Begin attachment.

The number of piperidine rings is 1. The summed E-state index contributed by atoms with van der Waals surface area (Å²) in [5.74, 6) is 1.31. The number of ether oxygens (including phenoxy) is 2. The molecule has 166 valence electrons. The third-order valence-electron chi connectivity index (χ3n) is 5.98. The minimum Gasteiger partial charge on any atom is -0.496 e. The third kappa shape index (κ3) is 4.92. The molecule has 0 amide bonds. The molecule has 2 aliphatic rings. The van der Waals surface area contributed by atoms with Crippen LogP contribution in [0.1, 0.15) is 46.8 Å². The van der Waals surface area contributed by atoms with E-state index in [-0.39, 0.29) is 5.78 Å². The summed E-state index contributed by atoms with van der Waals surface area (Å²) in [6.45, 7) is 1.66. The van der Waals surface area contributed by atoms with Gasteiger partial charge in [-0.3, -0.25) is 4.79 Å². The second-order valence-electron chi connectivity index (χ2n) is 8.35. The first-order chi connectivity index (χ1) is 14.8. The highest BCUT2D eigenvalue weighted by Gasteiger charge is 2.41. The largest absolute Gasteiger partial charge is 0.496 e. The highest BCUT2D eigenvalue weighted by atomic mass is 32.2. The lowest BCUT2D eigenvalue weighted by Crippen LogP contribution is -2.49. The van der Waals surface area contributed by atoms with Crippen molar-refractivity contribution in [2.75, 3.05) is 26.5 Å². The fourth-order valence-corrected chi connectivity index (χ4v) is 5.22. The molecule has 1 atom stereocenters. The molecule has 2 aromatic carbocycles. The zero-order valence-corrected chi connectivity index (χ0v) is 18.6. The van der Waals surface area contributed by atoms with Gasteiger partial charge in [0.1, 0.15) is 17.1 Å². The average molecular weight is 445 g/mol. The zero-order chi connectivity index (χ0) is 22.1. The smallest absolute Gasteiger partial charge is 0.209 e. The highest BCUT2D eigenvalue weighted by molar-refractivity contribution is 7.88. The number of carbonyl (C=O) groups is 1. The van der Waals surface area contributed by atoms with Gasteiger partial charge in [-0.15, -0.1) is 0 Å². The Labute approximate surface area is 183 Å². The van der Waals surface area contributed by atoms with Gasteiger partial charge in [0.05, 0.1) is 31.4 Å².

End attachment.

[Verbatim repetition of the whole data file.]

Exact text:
The number of piperidine rings is 1. The summed E-state index contributed by atoms with van der Waals surface area (Å²) in [5.74, 6) is 1.31. The number of ether oxygens (including phenoxy) is 2. The molecule has 166 valence electrons. The third-order valence-electron chi connectivity index (χ3n) is 5.98. The minimum Gasteiger partial charge on any atom is -0.496 e. The third kappa shape index (κ3) is 4.92. The molecule has 0 amide bonds. The molecule has 2 aliphatic rings. The van der Waals surface area contributed by atoms with Crippen LogP contribution in [0.1, 0.15) is 46.8 Å². The van der Waals surface area contributed by atoms with E-state index in [-0.39, 0.29) is 5.78 Å². The summed E-state index contributed by atoms with van der Waals surface area (Å²) in [6.45, 7) is 1.66. The van der Waals surface area contributed by atoms with Gasteiger partial charge in [-0.3, -0.25) is 4.79 Å². The second-order valence-electron chi connectivity index (χ2n) is 8.35. The first-order chi connectivity index (χ1) is 14.8. The highest BCUT2D eigenvalue weighted by Gasteiger charge is 2.41. The largest absolute Gasteiger partial charge is 0.496 e. The highest BCUT2D eigenvalue weighted by atomic mass is 32.2. The lowest BCUT2D eigenvalue weighted by Crippen LogP contribution is -2.49. The van der Waals surface area contributed by atoms with Crippen molar-refractivity contribution in [2.75, 3.05) is 26.5 Å². The fourth-order valence-corrected chi connectivity index (χ4v) is 5.22. The molecule has 1 atom stereocenters. The molecule has 2 aromatic carbocycles. The zero-order valence-corrected chi connectivity index (χ0v) is 18.6. The van der Waals surface area contributed by atoms with Gasteiger partial charge in [0.1, 0.15) is 17.1 Å². The average molecular weight is 445 g/mol. The zero-order chi connectivity index (χ0) is 22.1. The smallest absolute Gasteiger partial charge is 0.209 e. The highest BCUT2D eigenvalue weighted by molar-refractivity contribution is 7.88. The number of carbonyl (C=O) groups is 1. The van der Waals surface area contributed by atoms with Gasteiger partial charge in [-0.15, -0.1) is 0 Å². The Labute approximate surface area is 183 Å². The van der Waals surface area contributed by atoms with Gasteiger partial charge in [0.05, 0.1) is 31.4 Å².